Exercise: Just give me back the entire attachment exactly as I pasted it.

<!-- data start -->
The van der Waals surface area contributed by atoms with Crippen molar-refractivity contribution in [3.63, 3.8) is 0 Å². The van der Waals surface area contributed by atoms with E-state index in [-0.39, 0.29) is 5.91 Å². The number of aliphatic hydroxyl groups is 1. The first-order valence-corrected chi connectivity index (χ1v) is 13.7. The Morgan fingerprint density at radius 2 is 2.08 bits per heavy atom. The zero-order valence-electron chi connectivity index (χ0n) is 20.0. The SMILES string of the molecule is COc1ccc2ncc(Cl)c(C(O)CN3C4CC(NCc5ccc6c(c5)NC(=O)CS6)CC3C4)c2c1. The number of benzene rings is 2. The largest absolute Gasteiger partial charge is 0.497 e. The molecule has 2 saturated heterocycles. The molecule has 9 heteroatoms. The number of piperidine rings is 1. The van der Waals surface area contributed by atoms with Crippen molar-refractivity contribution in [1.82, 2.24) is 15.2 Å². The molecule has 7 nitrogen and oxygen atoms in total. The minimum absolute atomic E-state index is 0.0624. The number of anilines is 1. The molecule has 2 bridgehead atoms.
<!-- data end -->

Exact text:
The van der Waals surface area contributed by atoms with Crippen molar-refractivity contribution in [3.63, 3.8) is 0 Å². The van der Waals surface area contributed by atoms with E-state index in [-0.39, 0.29) is 5.91 Å². The number of aliphatic hydroxyl groups is 1. The first-order valence-corrected chi connectivity index (χ1v) is 13.7. The Morgan fingerprint density at radius 2 is 2.08 bits per heavy atom. The zero-order valence-electron chi connectivity index (χ0n) is 20.0. The SMILES string of the molecule is COc1ccc2ncc(Cl)c(C(O)CN3C4CC(NCc5ccc6c(c5)NC(=O)CS6)CC3C4)c2c1. The number of benzene rings is 2. The largest absolute Gasteiger partial charge is 0.497 e. The molecule has 2 saturated heterocycles. The molecule has 9 heteroatoms. The number of piperidine rings is 1. The van der Waals surface area contributed by atoms with Crippen molar-refractivity contribution in [1.82, 2.24) is 15.2 Å². The molecule has 7 nitrogen and oxygen atoms in total. The minimum absolute atomic E-state index is 0.0624. The number of anilines is 1. The molecule has 2 bridgehead atoms.